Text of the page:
Chinese authorities arrested a scammer whose gang made around $3 million from selling saline solutions as fake COVID-19 vaccines.

Chinese authorities say that they have arrested the leader of a gang, who along with his several co-scammers, sold tens of thousands of fake COVID-19 vaccine shots across China, Business Insider reported.

The Supreme People's Procuratorate, China's top prosecuting body, said that Kong Mou, the gang leader, and his associates sold 58,000 syringes filled with saline solution across China, according to the Xinhua News Agency.

Kong Mou who had boasted to his customers that he had obtained the shots from vaccine manufacturers through "internal channels" was arrested on December 25, 2020, and authorities claimed that they have arrested as many as 80 people involved in that scam.

The Supreme People's Procuratorate has since said it would strengthen its crackdown on fake vaccine manufacturing as there were more than 21 cases of major vaccine fraud across their country.

But Leon Wolf, the managing editor for The Blaze, wrote in an article that since the initial report came from the Chinese government, it should "perhaps be received with skepticism."

As of this month, China has only two approved COVID-19 vaccines for public use. A vaccine made by Sinovac was approved on Feb 6 for general use, following the approval of a vaccine made by Sinopharm on December 31.

According to state-run Global Times, the group earned over 18 million yuan (about $2.8 million) for scamming people with fake COVID-19 vaccine shots before they were arrested by the authorities.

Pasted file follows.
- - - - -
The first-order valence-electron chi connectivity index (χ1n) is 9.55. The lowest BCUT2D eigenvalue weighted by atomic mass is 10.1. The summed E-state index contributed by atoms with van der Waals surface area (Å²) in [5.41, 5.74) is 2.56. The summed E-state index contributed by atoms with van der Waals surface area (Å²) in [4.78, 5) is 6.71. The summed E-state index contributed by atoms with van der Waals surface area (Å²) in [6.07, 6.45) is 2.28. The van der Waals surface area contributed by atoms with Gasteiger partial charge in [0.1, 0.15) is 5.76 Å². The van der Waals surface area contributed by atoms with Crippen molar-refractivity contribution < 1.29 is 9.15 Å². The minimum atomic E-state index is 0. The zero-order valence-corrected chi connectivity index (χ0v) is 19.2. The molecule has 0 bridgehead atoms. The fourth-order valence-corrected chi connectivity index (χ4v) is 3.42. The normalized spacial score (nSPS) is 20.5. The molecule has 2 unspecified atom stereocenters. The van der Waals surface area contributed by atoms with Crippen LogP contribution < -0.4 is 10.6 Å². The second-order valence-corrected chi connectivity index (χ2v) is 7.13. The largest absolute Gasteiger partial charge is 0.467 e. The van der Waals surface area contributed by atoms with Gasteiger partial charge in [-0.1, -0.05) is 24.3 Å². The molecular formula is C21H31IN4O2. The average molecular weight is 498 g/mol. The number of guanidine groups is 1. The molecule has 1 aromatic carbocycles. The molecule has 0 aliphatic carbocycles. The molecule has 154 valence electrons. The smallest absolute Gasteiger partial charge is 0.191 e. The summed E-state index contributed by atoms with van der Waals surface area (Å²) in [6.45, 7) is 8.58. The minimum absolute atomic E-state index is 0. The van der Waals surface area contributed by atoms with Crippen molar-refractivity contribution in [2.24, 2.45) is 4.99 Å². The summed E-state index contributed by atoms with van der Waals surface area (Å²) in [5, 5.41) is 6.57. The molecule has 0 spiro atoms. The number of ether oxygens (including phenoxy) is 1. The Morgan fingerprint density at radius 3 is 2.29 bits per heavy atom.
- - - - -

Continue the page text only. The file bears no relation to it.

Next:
Last November alone, Kong sold 2,000 fake vaccines for 1.04 million yuan to another suspect named Li, who later resold the counterfeit COVID-19 vaccines at a higher price of 1.32 million yuan.

A BBC report says that Kong carefully studied the packaging design of the real vaccines to create a more realistic and convincing replica of the COVID-19 vaccines.

Some of the said counterfeit vaccines were even sold to hospitals in China who are desperate for vaccine doses due to the underproduction of vaccines that are not able to supply their population of over 1 billion people.

Chinese officials were hoping to administer 100 million COVID vaccine doses before the Lunar New Year last week but have since only vaccinated around 40 million people so far.

Other doses of the vaccines are then said to be administered directly by the alleged criminal syndicate, which reportedly set up fake vaccination clinics and charged people in cash for doses or shipped them to "village doctors" who also ran vaccination programs in remote locations in China.

The Chinese government also claimed that a batch of about 600 counterfeit vaccines manufactured by Hong Kong was smuggled to Hong Kong before being shipped overseas, and the location of those said shipped vaccines is currently unknown.

The Chinese government also added that the people who bought the fake COVID-19 doses are more likely unaware that they have purchased fake ones.